Victory of spivs guarantees decades of defeat
About 20 years ago Australia was captivated and appalled by the secret footage of a bunch of senior Sydney police openly talking about taking bribes and collaborating with drug dealers in the crooked Kings Cross command.
Coppers such as Detective Graham “Chook” Fowler and his sidekick Inspector Trevor Haken became household names. Secret cameras caught police receiving cash kickbacks worth thousands of dollars, often stuffed into boots. “Hooley f…ing dooley,” a crooked copper was heard saying on one of the tapes, “I didn’t know you could get so much into an RM Williams.”
The revelations forced the NSW police royal commission and prompted other states to examine their police forces to make sure no such corruption existed there. In SA there was no such inquiry as the police had just undergone a thorough anti-corruption investigation, Operation Hygiene, in which one copper was busted for stealing a punnet of strawberries, another for pinching a bag of potting mix. To paraphrase the great journalist and author Cyril Pearl, one day someone will write the full story of Australian roguery, and every state will play a part, but undoubtedly NSW will steal the show.
It is wrong to say that Sydney was a convict town. Sydney is a convict town, its origins still clearly evident in its present day culture, language and behaviour. So it is right now with the galling corruption allegations against two former NSW Labor Government ministers, the slippery Eddie Obeid and his spiv sidekick Ian MacDonald. It is not an exaggeration to say that Obeid and his acolytes and enablers inside NSW Labor may have collectively conspired to destroy the Labor brand for decades, if not all time, in the biggest state in Australia.
The defining characteristics of these two men are a low-rent sense of entitlement, as if the hardships of public office should be compensated via special benefits, and the retention of power as an end in itself rather than a springboard for action on behalf of the community.
I inhabited this world for more than a decade both as a political reporter at NSW Parliament and then as a newspaper editor. Moving to Sydney in 1999, when Bob Carr had just been returned, the vibe of the place was so much looser and more raffish than anything I had ever witnessed growing up and working in the genteel City of Churches.
Even the blokes who were likeable cleanskins could come across as being suss. For example, the then Police Minister, Paul Whelan, was a thoroughly reputable bloke who aside from being an MP also owned several big city pubs which were full of poker machines. Whenever any issues came before Cabinet involving gaming or licensing issues, Whelan would leave the room. It always struck me as an odd arrangement – ie, not doing his actual job because of his vast hotel interests – but no-one in Labor cared, the journos didn’t, in fact it didn’t seem to bother the Opposition.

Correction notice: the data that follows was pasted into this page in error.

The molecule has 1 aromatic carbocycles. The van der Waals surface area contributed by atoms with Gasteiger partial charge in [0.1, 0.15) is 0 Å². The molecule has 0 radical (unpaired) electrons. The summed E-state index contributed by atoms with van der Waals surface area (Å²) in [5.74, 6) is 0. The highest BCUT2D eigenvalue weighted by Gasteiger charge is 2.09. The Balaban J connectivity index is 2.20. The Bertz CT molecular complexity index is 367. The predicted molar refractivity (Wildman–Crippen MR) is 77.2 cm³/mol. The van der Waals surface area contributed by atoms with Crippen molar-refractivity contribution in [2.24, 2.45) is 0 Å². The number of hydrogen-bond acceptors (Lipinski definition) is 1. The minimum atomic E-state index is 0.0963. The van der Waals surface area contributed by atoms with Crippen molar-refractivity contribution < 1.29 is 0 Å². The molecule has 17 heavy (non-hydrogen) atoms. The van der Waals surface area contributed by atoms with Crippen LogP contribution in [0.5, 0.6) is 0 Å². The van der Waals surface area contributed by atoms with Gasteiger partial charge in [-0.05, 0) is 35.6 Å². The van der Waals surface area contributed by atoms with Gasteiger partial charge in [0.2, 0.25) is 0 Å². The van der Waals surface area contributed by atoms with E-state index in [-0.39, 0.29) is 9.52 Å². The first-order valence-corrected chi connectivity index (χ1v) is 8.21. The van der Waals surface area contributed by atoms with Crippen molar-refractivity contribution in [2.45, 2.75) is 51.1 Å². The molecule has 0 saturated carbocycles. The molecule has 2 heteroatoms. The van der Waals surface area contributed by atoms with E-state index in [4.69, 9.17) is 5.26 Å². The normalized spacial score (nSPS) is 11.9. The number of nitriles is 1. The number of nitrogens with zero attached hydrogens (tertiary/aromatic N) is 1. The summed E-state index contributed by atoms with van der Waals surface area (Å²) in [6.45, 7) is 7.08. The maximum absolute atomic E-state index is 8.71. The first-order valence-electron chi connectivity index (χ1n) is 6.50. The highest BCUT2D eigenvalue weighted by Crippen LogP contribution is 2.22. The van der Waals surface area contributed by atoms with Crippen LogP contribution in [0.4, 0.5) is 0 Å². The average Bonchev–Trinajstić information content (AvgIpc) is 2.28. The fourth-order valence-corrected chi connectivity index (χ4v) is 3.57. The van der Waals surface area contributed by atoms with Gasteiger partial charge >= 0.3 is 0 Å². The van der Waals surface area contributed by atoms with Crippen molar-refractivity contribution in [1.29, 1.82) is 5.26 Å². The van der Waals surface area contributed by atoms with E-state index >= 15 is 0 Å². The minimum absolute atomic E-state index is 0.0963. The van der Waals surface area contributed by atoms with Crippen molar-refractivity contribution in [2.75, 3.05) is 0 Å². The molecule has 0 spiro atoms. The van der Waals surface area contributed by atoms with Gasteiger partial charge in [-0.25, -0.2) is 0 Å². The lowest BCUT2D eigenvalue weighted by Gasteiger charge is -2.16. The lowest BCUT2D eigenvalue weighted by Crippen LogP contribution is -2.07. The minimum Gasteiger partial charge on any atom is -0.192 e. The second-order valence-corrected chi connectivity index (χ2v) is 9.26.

One of the first functions I went to was a drink put on at Parliament by Obeid’s grouping within the NSW Right. This grouping is known as the Terrigals, and takes its name from Obeid’s beach house in the NSW Central Coast town of the same name. They referred to the older, crustier, more Anglo-dominated members of the NSW Right as the “trogs”, short for troglodytes. At these drinks I was confronted by an MP called Paul Gibson, who was the Australian Hotel’s Association’s man inside Caucus, helping channel donations to the party, even writing a column called “Friend of the Publican” for their magazine.
At the drinks Gibson came up to me in front of both Eddie Obeid and another controversial Terrigal MP, Joe Tripodi, and called me among other things a f**king hypocrite for attending their drinks given I’d written a piece the last Sunday about subsidised grog at Parliament. I told him I’d never written such a piece and had no idea what he was talking about. He persisted with the abuse, stopping only when Tripodi told Gibson that he had confused me with another journo from another paper. The next morning Tripodi came to see me to say that he and Eddie had spoken to Gibson, that his comments showed a lack of respect, and that the whole thing was regrettable and we should move on. It was like something out of a hard-boiled crime drama.
The problem – of which the gouging Eddie Obeid is the epitome – is that when Bob Carr was premier he successfully held back the careers of many of these people whom he regarded as being too dicey to risk with frontbench positions. When Carr quit in 2005, the subsequent numerical wranglings over the rise of Morris Iemma, then Nathan Rees, and finally Kristina Keneally meant that the people who put power ahead of policy were suddenly running the show. Their victory was emphatic and has guaranteed Labor defeat in NSW for many years to come.
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